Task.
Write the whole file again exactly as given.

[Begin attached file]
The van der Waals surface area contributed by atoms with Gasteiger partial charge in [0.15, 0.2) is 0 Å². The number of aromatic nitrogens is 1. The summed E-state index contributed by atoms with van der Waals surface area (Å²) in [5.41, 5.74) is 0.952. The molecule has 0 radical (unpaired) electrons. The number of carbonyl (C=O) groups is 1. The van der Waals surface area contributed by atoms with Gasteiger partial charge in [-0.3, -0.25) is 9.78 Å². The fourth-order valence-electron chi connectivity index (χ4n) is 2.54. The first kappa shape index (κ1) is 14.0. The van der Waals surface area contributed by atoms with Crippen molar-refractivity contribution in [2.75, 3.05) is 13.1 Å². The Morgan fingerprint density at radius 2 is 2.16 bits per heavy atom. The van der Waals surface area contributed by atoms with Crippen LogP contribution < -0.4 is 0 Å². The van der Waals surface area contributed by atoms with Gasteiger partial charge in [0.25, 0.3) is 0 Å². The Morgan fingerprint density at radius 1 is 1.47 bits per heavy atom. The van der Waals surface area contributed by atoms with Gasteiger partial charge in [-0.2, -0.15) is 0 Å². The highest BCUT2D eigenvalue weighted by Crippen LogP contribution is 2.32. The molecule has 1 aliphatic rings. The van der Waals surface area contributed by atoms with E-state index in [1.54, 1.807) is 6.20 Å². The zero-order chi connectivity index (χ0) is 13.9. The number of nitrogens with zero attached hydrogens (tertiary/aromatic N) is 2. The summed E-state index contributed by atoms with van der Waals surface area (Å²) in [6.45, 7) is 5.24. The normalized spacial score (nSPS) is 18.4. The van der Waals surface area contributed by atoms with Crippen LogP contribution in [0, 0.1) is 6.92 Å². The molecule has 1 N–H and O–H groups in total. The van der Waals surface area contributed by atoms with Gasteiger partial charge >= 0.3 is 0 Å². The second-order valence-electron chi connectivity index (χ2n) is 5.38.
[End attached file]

The van der Waals surface area contributed by atoms with Gasteiger partial charge in [0.15, 0.2) is 0 Å². The number of aromatic nitrogens is 1. The summed E-state index contributed by atoms with van der Waals surface area (Å²) in [5.41, 5.74) is 0.952. The molecule has 0 radical (unpaired) electrons. The number of carbonyl (C=O) groups is 1. The van der Waals surface area contributed by atoms with Gasteiger partial charge in [-0.3, -0.25) is 9.78 Å². The fourth-order valence-electron chi connectivity index (χ4n) is 2.54. The first kappa shape index (κ1) is 14.0. The van der Waals surface area contributed by atoms with Crippen molar-refractivity contribution in [2.75, 3.05) is 13.1 Å². The Morgan fingerprint density at radius 2 is 2.16 bits per heavy atom. The van der Waals surface area contributed by atoms with Crippen LogP contribution < -0.4 is 0 Å². The van der Waals surface area contributed by atoms with Gasteiger partial charge in [0.25, 0.3) is 0 Å². The Morgan fingerprint density at radius 1 is 1.47 bits per heavy atom. The van der Waals surface area contributed by atoms with Gasteiger partial charge in [-0.2, -0.15) is 0 Å². The highest BCUT2D eigenvalue weighted by Crippen LogP contribution is 2.32. The molecule has 1 aliphatic rings. The van der Waals surface area contributed by atoms with E-state index in [1.54, 1.807) is 6.20 Å². The zero-order chi connectivity index (χ0) is 13.9. The number of nitrogens with zero attached hydrogens (tertiary/aromatic N) is 2. The summed E-state index contributed by atoms with van der Waals surface area (Å²) in [6.45, 7) is 5.24. The normalized spacial score (nSPS) is 18.4. The van der Waals surface area contributed by atoms with Crippen LogP contribution in [0, 0.1) is 6.92 Å². The molecule has 1 N–H and O–H groups in total. The van der Waals surface area contributed by atoms with Gasteiger partial charge >= 0.3 is 0 Å². The second-order valence-electron chi connectivity index (χ2n) is 5.38.